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Food availability and environment mediate personality traits of “shy” snails

Food availability and environment mediate personality traits of “shy” snails

Christopher Goodchild

Integrative Biology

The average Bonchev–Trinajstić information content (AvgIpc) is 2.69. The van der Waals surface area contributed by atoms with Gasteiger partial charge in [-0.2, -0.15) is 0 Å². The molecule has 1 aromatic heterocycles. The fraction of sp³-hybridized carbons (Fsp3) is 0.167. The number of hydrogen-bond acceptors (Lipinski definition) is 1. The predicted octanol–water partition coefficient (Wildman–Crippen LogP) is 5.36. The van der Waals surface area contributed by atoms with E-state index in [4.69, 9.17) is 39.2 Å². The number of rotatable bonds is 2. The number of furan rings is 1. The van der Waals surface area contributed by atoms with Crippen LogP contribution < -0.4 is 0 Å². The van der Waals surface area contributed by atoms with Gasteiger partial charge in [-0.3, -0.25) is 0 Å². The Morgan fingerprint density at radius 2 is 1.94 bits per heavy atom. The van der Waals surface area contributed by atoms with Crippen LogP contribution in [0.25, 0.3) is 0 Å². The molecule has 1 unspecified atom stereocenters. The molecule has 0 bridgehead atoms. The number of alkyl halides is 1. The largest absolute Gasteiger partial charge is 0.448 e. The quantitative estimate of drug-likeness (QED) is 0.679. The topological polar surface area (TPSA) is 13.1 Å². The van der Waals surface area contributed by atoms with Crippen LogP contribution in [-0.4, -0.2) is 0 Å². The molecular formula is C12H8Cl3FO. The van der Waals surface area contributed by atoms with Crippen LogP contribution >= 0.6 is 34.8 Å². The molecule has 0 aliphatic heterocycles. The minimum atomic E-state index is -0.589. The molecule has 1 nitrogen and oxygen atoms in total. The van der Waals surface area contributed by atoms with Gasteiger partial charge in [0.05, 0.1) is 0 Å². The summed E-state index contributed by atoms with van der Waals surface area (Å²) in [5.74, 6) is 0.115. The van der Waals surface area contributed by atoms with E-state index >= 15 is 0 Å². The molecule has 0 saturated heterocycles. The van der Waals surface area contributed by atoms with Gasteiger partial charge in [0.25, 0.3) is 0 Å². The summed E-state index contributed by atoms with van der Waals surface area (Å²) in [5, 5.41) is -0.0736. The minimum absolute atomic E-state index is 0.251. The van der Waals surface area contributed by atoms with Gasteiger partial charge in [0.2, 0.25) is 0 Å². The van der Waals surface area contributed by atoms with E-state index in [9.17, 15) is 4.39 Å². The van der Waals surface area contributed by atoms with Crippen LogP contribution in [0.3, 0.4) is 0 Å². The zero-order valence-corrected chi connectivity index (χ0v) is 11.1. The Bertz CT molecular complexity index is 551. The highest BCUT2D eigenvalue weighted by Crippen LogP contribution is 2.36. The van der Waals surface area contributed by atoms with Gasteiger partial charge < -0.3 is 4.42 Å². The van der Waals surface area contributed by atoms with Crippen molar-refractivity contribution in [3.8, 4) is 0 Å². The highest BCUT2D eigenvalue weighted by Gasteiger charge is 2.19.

The animal personality hypothesis predicts that animals have limited behavioral plasticity, leading to consistent among-individual differences in behavioral responses. Previous work suggests that animal personality has broad implications for a suite of inter and intra-specific interactions. However, it remains unclear how external factors (e.g., food availability) and habituation contribute to the development and maintenance of distinct personalities (e.g., shy or bold). In this study, we examined the plasticity of two behaviors (i.e., boldness and exploration) in a freshwater snail (Helisoma trivolvis). We manipulated food availability and environment, and thereby investigated (1) whether behaviors were dependent on food availability and (2) whether individuals repeatedly exposed to a novel environment expressed their initial shy behaviors in a new novel environment. To do so, we measured latency to emerge from shell to assign snails to bold or shy personality types. We then measured latency to emerge from shell (i.e., boldness) and activity in a novel environment (i.e., exploration) in snails after 0, 7, and 14 d of ad lib or restricted feeding. At 15 d we measured latency to emerge in a new novel environment. We found that food-limited snails do not have repeatable behaviors, whereas snails fed ad lib did express repeatable behaviors (i.e., personality). Regardless of food treatment, latency to emerge decreased after 14 d in all snails (i.e., snails became more bold), but introduction to a novel environment on day 15 caused snails to return to shy behaviors. These data suggest that (1) food-availability is an important factor in the maintenance of personality types, and (2) although individuals may habituate to environments, personality traits are retained when introduced to a novel environment.